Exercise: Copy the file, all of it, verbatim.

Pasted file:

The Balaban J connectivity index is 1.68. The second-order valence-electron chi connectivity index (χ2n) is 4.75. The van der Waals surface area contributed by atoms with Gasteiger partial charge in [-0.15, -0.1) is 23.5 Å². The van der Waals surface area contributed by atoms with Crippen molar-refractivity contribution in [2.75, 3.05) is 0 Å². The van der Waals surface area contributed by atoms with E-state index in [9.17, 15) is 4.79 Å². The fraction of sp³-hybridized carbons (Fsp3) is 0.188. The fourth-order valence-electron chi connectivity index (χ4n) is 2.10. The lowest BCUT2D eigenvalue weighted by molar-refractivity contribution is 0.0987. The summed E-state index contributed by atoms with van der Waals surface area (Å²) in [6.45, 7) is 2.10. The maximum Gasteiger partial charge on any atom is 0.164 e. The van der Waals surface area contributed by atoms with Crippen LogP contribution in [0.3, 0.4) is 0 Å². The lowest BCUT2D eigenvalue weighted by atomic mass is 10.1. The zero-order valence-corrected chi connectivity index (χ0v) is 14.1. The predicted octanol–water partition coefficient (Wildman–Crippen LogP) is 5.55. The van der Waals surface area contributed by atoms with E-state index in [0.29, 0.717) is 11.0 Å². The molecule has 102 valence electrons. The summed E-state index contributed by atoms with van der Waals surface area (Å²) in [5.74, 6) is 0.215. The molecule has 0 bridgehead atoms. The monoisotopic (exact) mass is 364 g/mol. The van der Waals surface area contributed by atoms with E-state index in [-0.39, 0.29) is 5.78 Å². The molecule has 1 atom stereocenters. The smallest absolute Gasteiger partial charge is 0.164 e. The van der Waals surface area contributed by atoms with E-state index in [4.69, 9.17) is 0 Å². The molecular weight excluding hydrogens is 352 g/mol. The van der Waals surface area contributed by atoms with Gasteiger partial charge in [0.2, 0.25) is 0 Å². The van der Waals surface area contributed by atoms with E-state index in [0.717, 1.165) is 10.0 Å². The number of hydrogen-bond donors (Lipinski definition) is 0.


The Balaban J connectivity index is 1.68. The second-order valence-electron chi connectivity index (χ2n) is 4.75. The van der Waals surface area contributed by atoms with Gasteiger partial charge in [-0.15, -0.1) is 23.5 Å². The van der Waals surface area contributed by atoms with Crippen molar-refractivity contribution in [2.75, 3.05) is 0 Å². The van der Waals surface area contributed by atoms with E-state index in [9.17, 15) is 4.79 Å². The fraction of sp³-hybridized carbons (Fsp3) is 0.188. The fourth-order valence-electron chi connectivity index (χ4n) is 2.10. The lowest BCUT2D eigenvalue weighted by molar-refractivity contribution is 0.0987. The summed E-state index contributed by atoms with van der Waals surface area (Å²) in [6.45, 7) is 2.10. The maximum Gasteiger partial charge on any atom is 0.164 e. The van der Waals surface area contributed by atoms with Crippen LogP contribution in [0.3, 0.4) is 0 Å². The lowest BCUT2D eigenvalue weighted by atomic mass is 10.1. The zero-order valence-corrected chi connectivity index (χ0v) is 14.1. The predicted octanol–water partition coefficient (Wildman–Crippen LogP) is 5.55. The van der Waals surface area contributed by atoms with E-state index in [0.29, 0.717) is 11.0 Å². The molecule has 102 valence electrons. The summed E-state index contributed by atoms with van der Waals surface area (Å²) in [5.74, 6) is 0.215. The molecule has 0 bridgehead atoms. The monoisotopic (exact) mass is 364 g/mol. The van der Waals surface area contributed by atoms with E-state index in [-0.39, 0.29) is 5.78 Å². The molecule has 1 atom stereocenters. The smallest absolute Gasteiger partial charge is 0.164 e. The van der Waals surface area contributed by atoms with E-state index in [4.69, 9.17) is 0 Å². The molecular weight excluding hydrogens is 352 g/mol. The van der Waals surface area contributed by atoms with Gasteiger partial charge in [0.2, 0.25) is 0 Å². The van der Waals surface area contributed by atoms with E-state index in [0.717, 1.165) is 10.0 Å². The number of hydrogen-bond donors (Lipinski definition) is 0.